But all is not lost, research from Sport Ireland highlights that since the start of the pandemic over one million people in Ireland have become more active, with running being top of the list of activities we like to do and a study by Asics during the pandemic found that 78% of runners said the activity helps to ‘clear their mind’.

So what are all these people getting out of running?

  • Running gives an opportunity to ‘de-stress’. Getting up, out and away from the desk allows us to forget the pressures of life for a while and whether you chose to run through a forest or jog by the sea the opportunity for a change of scenery provides a rush of endorphins you’ll not find when sitting at your computer in the kitchen. You don’t always have to work up a sweat but being active is an ideal way to boost the body’s ability to deal with tension.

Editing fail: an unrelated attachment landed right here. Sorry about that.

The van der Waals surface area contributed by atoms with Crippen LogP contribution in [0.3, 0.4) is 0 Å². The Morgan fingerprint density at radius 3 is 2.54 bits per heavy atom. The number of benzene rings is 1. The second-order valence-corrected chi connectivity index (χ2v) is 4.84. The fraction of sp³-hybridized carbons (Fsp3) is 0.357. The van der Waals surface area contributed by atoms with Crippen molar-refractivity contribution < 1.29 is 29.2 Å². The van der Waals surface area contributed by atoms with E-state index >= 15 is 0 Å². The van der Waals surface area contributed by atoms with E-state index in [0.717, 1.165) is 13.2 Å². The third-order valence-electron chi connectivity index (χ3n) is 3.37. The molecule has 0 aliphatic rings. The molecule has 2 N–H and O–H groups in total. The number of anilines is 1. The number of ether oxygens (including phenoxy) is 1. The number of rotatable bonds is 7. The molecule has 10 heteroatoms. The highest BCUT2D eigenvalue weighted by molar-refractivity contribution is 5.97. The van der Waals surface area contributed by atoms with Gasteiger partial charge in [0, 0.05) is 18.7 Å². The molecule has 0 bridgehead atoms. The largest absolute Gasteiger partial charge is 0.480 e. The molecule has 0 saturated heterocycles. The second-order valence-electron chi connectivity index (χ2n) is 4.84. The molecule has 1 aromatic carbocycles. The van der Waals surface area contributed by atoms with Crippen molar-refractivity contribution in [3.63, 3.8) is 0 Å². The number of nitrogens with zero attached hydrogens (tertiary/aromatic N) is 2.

• Its a chance for family time we may not have had in the past. Long commutes, late meetings, increased workload and lifestyle pressures has meant that previously, families rarely spent any meaningful time in each other’s company. Today, we are not only spending more leisure time together but are actually getting out and exercising together. Children will relish the chance to run with their parents; Parents will treasure the new found time with their children. We’re beginning to understand that the really important things in life are those that are closest to us.

 

  • With our running, we get to set personal goals rather than professional ones. The motivation to reach your 10,000 steps, weekly mileage distance or 30 minutes activity a day all work towards deflecting your effort away from the pressures of ‘life’ and focus your emotions towards yourself. Personal goals give us an incentive to maintain the effort we may have planned in our January resolutions. Pick measurable, achievable targets and reward yourself when you reach them. Then when you do achieve your goals, set some more and start again.